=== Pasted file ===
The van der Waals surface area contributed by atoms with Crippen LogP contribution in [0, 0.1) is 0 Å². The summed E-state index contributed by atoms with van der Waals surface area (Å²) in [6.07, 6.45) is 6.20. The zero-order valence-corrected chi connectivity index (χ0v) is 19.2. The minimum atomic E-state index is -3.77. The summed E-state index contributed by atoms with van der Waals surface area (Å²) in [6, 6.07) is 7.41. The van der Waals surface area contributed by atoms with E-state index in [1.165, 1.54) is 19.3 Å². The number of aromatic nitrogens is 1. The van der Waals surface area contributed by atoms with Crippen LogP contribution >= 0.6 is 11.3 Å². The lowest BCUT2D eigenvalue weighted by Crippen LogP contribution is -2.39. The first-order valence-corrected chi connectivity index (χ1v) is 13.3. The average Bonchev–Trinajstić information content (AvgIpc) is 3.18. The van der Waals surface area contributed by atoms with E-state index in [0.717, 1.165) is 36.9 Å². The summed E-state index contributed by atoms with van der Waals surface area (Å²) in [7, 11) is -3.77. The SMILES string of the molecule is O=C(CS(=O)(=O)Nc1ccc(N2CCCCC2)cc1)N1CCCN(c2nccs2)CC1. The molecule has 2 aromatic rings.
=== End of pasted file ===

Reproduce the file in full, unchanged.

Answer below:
The van der Waals surface area contributed by atoms with Crippen LogP contribution in [0, 0.1) is 0 Å². The summed E-state index contributed by atoms with van der Waals surface area (Å²) in [6.07, 6.45) is 6.20. The zero-order valence-corrected chi connectivity index (χ0v) is 19.2. The minimum atomic E-state index is -3.77. The summed E-state index contributed by atoms with van der Waals surface area (Å²) in [6, 6.07) is 7.41. The van der Waals surface area contributed by atoms with E-state index in [1.165, 1.54) is 19.3 Å². The number of aromatic nitrogens is 1. The van der Waals surface area contributed by atoms with Crippen LogP contribution >= 0.6 is 11.3 Å². The lowest BCUT2D eigenvalue weighted by Crippen LogP contribution is -2.39. The first-order valence-corrected chi connectivity index (χ1v) is 13.3. The average Bonchev–Trinajstić information content (AvgIpc) is 3.18. The van der Waals surface area contributed by atoms with E-state index in [0.717, 1.165) is 36.9 Å². The summed E-state index contributed by atoms with van der Waals surface area (Å²) in [7, 11) is -3.77. The SMILES string of the molecule is O=C(CS(=O)(=O)Nc1ccc(N2CCCCC2)cc1)N1CCCN(c2nccs2)CC1. The molecule has 2 aromatic rings.